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Discuss the measures taken by the current Labour government to enhance the independence of the Bank of England and the arrange

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Discuss the measures taken by the current Labour government to enhance the independence of the Bank of England and the arrangements put in place to ensure its accountability. Are these institutional arrangements ideal? Throughout 1989 - 1991 New Zealand, Chile and Canada all took the initiative to increase the independence of their central banks and then in 1997 the new Labour Government followed this trend giving the Bank of England independence to set interest rates. With effect from June 1997 the Bank formed a Monetary Policy Committee (MPC) which meets on a monthly basis to determine interest rates. Their role is to decide on the size and direction of change of the nominal base rate needed for the Bank to hit the inflation target set by the Government, which currently stands at 2%. The MPC comprises of the governor, deputy governor and 6 other members, 2 of which are elected by the Governor after consultations with the chancellor and the remaining four are appointed by the Chancellor himself and are considered to be experts in their respective field. Their two main responsibilities are to maintain price stability and support the economic policy of the government through the process of setting short term interest rates to achieve an inflation target. Under previous governments it has been the Chancellor who sets interest rates but this move has given the Bank of England instrumental independence with the ability to control monetary policy, as well as operational responsibility for setting interest rates. ...read more.


In this vein of thought another concern could be raised over the government's commitment to the independence process. With the measure put it in place the Chancellor has a great deal of influence over who is appointed to the MPC and could therefore fill it with political sympathisers whose decisions could therefore be heavily influenced. Policy conflicts may be regarded as a major concern when deciding on whether an independent bank is ideal or not. With the Bank dictating monetary policy independent from the government, co-ordination between monetary and other government policies could become more difficult. It is possible that a result of the Bank having operational independence would be to impart a deflationary bias to policy as the Bank has an overriding concern with hitting the inflation target and these actions may not benefit the whole economy. Therefore, it may be the case that giving the Bank a degree of independence is no guarantee of macro-economic stability in the long run; particularly as in solving one problem others may be created. For example, a low level of inflation which is caused by a restrictive monetary policy may have a detrimental effect on investment and therefore on economic growth as a result of high interest rates. Rogoff (1985) suggests that whilst and independent and inflation-averse bank will reduce average inflation it will also increase output variability at the same time, making for a more unstable economy. ...read more.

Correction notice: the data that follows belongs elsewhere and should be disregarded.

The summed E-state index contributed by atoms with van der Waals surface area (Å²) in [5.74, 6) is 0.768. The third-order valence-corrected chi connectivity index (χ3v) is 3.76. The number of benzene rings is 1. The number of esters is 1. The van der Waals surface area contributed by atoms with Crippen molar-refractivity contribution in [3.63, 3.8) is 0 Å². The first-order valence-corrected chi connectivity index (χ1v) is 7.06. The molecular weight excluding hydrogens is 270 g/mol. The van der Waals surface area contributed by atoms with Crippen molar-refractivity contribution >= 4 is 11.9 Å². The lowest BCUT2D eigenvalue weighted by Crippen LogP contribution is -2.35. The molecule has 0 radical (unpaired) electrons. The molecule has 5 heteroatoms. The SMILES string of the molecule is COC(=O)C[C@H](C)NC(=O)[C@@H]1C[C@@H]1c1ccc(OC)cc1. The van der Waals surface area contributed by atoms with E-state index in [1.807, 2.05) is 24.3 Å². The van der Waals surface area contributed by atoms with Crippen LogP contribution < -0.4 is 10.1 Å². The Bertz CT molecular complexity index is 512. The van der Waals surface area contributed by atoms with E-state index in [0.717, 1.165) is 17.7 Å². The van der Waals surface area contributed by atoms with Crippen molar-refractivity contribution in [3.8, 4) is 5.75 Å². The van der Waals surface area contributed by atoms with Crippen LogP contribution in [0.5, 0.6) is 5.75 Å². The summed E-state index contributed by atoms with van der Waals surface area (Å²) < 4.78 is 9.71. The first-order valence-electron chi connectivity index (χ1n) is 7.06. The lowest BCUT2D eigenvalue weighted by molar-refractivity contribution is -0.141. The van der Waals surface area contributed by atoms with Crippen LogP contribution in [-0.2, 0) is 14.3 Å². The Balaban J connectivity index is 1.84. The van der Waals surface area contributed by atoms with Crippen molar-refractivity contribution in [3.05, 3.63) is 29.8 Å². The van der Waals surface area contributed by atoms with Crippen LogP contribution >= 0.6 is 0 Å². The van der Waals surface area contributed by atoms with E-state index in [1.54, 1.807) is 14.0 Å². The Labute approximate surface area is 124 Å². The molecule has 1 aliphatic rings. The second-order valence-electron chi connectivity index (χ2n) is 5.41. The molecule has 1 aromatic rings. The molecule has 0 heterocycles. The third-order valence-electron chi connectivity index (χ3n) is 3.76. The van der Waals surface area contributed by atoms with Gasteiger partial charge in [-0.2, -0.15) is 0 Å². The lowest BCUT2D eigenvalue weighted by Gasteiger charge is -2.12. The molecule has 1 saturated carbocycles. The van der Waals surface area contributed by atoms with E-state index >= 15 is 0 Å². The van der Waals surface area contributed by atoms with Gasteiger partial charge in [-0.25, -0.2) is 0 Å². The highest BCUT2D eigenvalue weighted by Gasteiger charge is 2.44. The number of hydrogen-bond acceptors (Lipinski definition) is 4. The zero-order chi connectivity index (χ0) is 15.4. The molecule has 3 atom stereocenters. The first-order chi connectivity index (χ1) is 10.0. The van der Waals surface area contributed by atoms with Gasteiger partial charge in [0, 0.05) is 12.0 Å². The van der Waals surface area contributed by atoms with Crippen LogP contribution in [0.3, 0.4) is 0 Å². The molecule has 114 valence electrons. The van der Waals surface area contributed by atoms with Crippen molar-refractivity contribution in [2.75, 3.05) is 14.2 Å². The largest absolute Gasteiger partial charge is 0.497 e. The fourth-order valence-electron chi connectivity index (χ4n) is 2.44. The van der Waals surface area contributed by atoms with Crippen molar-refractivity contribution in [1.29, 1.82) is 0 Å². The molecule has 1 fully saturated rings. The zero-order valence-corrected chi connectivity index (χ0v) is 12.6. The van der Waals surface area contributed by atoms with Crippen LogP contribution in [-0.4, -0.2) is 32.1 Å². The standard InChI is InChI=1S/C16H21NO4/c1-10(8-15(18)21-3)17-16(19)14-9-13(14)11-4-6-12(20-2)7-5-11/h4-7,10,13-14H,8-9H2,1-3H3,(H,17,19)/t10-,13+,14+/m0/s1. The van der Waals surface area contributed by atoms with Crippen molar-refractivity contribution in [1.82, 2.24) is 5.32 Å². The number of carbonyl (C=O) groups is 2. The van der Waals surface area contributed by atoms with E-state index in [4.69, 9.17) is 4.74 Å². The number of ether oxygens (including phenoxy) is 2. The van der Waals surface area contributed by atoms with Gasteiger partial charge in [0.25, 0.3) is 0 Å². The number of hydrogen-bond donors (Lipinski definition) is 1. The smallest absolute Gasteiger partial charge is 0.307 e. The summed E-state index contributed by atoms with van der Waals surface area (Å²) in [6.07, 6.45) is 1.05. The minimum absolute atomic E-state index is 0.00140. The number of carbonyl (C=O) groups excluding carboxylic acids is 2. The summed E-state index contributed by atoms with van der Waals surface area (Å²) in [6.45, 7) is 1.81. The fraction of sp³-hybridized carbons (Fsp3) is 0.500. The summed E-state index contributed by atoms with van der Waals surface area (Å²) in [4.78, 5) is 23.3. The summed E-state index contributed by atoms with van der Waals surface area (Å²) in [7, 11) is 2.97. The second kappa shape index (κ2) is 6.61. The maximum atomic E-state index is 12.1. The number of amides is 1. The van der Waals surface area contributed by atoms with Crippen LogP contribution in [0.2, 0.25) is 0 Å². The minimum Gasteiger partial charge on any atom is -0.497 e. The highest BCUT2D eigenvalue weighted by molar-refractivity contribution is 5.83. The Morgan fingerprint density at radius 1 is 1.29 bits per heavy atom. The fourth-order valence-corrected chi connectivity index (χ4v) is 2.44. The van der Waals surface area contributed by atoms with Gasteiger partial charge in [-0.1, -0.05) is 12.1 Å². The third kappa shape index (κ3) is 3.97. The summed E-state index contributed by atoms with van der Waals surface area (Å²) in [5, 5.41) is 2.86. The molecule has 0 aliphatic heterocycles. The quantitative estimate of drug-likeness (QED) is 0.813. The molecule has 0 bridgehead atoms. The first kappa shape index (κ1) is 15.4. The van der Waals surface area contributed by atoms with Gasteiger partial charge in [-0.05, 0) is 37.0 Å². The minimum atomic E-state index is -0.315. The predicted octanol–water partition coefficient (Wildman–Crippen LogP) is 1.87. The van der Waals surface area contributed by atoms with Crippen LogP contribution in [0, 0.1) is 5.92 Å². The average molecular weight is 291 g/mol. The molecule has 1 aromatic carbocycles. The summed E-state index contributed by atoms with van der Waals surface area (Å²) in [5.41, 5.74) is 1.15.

Countries that have a more dependent central bank may not be successful in achieving price stability as other considerations may interfere with this objective such as employment levels. Therefore central bank independence makes a monetary policy dedicated to low levels of inflation more credible. There is no straightforward answer as to whether enhancing the Bank of England's independence is an ideal situation or not as there is a lot of evidence, arguments and support both for and against the Labour government adopting this policy. It seems that an independent and inflation-averse central bank delivers two main benefits in reducing inflation and eliminating politically induced output variability, which, in turn, have further positive effects on the economy. The general assumption seems to be that a bank less prone to political manipulation will behave more predictable, thus enhancing both economic stability and growth. In addition it appears that monetary policy under this regime has also proved to be more open and transparent than previously. But in contrast to this you also face the potential problems of policy conflicts and concerns over the competence of those chosen to be part of the MPC among others, as problems in these areas could lead to a less than optimal outcome for the economy. However, it is clear that the Bank of England have been successful to this point in achieving their objective set out for them by the current Labour government so, despite the general opinions on central bank independence, these institutional arrangements could be just as the Chancellor described them; 'a British solution for British needs'2. ...read more.

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